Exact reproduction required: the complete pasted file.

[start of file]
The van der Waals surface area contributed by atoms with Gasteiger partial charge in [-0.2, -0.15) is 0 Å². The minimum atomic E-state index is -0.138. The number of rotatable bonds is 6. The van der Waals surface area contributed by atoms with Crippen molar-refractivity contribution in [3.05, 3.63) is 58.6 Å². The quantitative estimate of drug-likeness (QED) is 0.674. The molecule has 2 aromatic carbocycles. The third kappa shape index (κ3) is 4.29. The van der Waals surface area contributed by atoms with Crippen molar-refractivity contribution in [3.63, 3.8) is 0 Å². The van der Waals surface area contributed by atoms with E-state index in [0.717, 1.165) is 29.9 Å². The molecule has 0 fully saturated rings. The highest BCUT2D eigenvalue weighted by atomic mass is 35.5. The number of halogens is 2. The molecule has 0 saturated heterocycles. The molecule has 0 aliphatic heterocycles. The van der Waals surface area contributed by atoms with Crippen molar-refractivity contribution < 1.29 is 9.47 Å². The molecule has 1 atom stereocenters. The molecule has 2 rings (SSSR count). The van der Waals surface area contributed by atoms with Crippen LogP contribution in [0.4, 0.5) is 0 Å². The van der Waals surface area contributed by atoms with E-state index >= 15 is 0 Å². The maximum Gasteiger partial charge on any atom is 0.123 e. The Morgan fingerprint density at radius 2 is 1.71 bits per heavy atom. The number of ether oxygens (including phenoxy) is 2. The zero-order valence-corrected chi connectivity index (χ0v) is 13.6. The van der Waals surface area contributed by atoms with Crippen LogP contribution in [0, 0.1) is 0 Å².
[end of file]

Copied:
The van der Waals surface area contributed by atoms with Gasteiger partial charge in [-0.2, -0.15) is 0 Å². The minimum atomic E-state index is -0.138. The number of rotatable bonds is 6. The van der Waals surface area contributed by atoms with Crippen molar-refractivity contribution in [3.05, 3.63) is 58.6 Å². The quantitative estimate of drug-likeness (QED) is 0.674. The molecule has 2 aromatic carbocycles. The third kappa shape index (κ3) is 4.29. The van der Waals surface area contributed by atoms with Crippen molar-refractivity contribution in [3.63, 3.8) is 0 Å². The van der Waals surface area contributed by atoms with E-state index in [0.717, 1.165) is 29.9 Å². The molecule has 0 fully saturated rings. The highest BCUT2D eigenvalue weighted by atomic mass is 35.5. The number of halogens is 2. The molecule has 0 saturated heterocycles. The molecule has 0 aliphatic heterocycles. The van der Waals surface area contributed by atoms with Crippen molar-refractivity contribution < 1.29 is 9.47 Å². The molecule has 1 atom stereocenters. The molecule has 2 rings (SSSR count). The van der Waals surface area contributed by atoms with Crippen LogP contribution in [0.4, 0.5) is 0 Å². The van der Waals surface area contributed by atoms with E-state index >= 15 is 0 Å². The maximum Gasteiger partial charge on any atom is 0.123 e. The Morgan fingerprint density at radius 2 is 1.71 bits per heavy atom. The number of ether oxygens (including phenoxy) is 2. The zero-order valence-corrected chi connectivity index (χ0v) is 13.6. The van der Waals surface area contributed by atoms with Crippen LogP contribution in [0, 0.1) is 0 Å².